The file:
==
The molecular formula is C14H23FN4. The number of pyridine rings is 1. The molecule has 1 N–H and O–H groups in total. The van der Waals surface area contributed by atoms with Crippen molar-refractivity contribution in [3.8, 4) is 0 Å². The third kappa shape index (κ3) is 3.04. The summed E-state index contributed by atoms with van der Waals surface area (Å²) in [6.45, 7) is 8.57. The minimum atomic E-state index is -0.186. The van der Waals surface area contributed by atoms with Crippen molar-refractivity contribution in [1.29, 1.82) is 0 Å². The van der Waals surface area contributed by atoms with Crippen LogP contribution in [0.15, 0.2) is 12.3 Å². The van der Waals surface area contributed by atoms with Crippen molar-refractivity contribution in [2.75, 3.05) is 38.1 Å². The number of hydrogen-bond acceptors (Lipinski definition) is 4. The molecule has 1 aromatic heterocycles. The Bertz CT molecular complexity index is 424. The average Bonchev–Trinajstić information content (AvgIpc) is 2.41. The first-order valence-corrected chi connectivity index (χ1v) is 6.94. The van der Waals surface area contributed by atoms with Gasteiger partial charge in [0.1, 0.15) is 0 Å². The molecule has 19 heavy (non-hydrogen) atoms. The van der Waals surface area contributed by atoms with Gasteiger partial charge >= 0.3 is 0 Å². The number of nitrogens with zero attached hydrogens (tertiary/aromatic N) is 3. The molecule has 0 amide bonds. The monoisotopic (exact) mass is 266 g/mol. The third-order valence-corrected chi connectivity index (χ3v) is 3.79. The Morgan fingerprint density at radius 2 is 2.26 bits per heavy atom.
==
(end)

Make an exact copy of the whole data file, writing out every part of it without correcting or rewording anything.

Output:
The molecular formula is C14H23FN4. The number of pyridine rings is 1. The molecule has 1 N–H and O–H groups in total. The van der Waals surface area contributed by atoms with Crippen molar-refractivity contribution in [3.8, 4) is 0 Å². The third kappa shape index (κ3) is 3.04. The summed E-state index contributed by atoms with van der Waals surface area (Å²) in [6.45, 7) is 8.57. The minimum atomic E-state index is -0.186. The van der Waals surface area contributed by atoms with Crippen molar-refractivity contribution in [1.29, 1.82) is 0 Å². The van der Waals surface area contributed by atoms with Crippen LogP contribution in [0.15, 0.2) is 12.3 Å². The van der Waals surface area contributed by atoms with Crippen molar-refractivity contribution in [2.75, 3.05) is 38.1 Å². The number of hydrogen-bond acceptors (Lipinski definition) is 4. The molecule has 1 aromatic heterocycles. The Bertz CT molecular complexity index is 424. The average Bonchev–Trinajstić information content (AvgIpc) is 2.41. The first-order valence-corrected chi connectivity index (χ1v) is 6.94. The van der Waals surface area contributed by atoms with Gasteiger partial charge in [0.1, 0.15) is 0 Å². The molecule has 19 heavy (non-hydrogen) atoms. The van der Waals surface area contributed by atoms with Gasteiger partial charge >= 0.3 is 0 Å². The number of nitrogens with zero attached hydrogens (tertiary/aromatic N) is 3. The molecule has 0 amide bonds. The monoisotopic (exact) mass is 266 g/mol. The third-order valence-corrected chi connectivity index (χ3v) is 3.79. The Morgan fingerprint density at radius 2 is 2.26 bits per heavy atom.